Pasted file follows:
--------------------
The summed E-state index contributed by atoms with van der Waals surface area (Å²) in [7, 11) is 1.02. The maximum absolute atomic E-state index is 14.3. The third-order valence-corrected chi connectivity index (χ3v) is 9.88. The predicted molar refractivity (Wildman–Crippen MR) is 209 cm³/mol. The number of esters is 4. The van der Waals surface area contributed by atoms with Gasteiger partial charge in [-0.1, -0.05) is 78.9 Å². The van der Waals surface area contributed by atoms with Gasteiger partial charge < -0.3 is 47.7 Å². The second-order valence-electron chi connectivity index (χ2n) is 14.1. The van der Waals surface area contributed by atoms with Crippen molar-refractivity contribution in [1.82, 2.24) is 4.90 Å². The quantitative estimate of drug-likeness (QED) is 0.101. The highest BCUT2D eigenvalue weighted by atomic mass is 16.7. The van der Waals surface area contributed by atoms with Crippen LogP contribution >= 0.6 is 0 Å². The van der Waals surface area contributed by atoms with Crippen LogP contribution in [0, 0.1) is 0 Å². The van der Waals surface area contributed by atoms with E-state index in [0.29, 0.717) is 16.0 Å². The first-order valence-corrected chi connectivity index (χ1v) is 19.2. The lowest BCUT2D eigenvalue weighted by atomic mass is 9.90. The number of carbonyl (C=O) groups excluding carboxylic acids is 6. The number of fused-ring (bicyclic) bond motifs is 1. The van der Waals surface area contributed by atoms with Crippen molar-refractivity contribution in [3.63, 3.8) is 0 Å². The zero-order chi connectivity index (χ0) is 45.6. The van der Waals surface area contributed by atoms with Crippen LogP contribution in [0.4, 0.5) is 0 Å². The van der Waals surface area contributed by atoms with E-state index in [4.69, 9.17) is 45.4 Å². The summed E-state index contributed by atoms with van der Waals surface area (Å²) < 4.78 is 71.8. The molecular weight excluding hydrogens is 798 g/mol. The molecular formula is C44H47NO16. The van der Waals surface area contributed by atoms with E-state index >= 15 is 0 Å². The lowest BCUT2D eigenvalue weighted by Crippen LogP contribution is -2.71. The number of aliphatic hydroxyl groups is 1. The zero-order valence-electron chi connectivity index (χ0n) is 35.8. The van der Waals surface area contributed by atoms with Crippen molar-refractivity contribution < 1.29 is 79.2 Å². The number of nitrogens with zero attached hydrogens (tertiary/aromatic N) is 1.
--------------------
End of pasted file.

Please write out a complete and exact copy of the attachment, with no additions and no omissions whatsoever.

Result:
The summed E-state index contributed by atoms with van der Waals surface area (Å²) in [7, 11) is 1.02. The maximum absolute atomic E-state index is 14.3. The third-order valence-corrected chi connectivity index (χ3v) is 9.88. The predicted molar refractivity (Wildman–Crippen MR) is 209 cm³/mol. The number of esters is 4. The van der Waals surface area contributed by atoms with Gasteiger partial charge in [-0.1, -0.05) is 78.9 Å². The van der Waals surface area contributed by atoms with Gasteiger partial charge < -0.3 is 47.7 Å². The second-order valence-electron chi connectivity index (χ2n) is 14.1. The van der Waals surface area contributed by atoms with Crippen molar-refractivity contribution in [1.82, 2.24) is 4.90 Å². The quantitative estimate of drug-likeness (QED) is 0.101. The highest BCUT2D eigenvalue weighted by atomic mass is 16.7. The van der Waals surface area contributed by atoms with Crippen LogP contribution >= 0.6 is 0 Å². The van der Waals surface area contributed by atoms with Crippen LogP contribution in [0, 0.1) is 0 Å². The van der Waals surface area contributed by atoms with E-state index in [0.29, 0.717) is 16.0 Å². The first-order valence-corrected chi connectivity index (χ1v) is 19.2. The lowest BCUT2D eigenvalue weighted by atomic mass is 9.90. The number of carbonyl (C=O) groups excluding carboxylic acids is 6. The number of fused-ring (bicyclic) bond motifs is 1. The van der Waals surface area contributed by atoms with Crippen molar-refractivity contribution in [3.63, 3.8) is 0 Å². The zero-order chi connectivity index (χ0) is 45.6. The van der Waals surface area contributed by atoms with Crippen LogP contribution in [0.4, 0.5) is 0 Å². The van der Waals surface area contributed by atoms with E-state index in [4.69, 9.17) is 45.4 Å². The summed E-state index contributed by atoms with van der Waals surface area (Å²) < 4.78 is 71.8. The molecular weight excluding hydrogens is 798 g/mol. The molecular formula is C44H47NO16. The van der Waals surface area contributed by atoms with E-state index >= 15 is 0 Å². The lowest BCUT2D eigenvalue weighted by Crippen LogP contribution is -2.71. The number of aliphatic hydroxyl groups is 1. The zero-order valence-electron chi connectivity index (χ0n) is 35.8. The van der Waals surface area contributed by atoms with Crippen molar-refractivity contribution < 1.29 is 79.2 Å². The number of nitrogens with zero attached hydrogens (tertiary/aromatic N) is 1.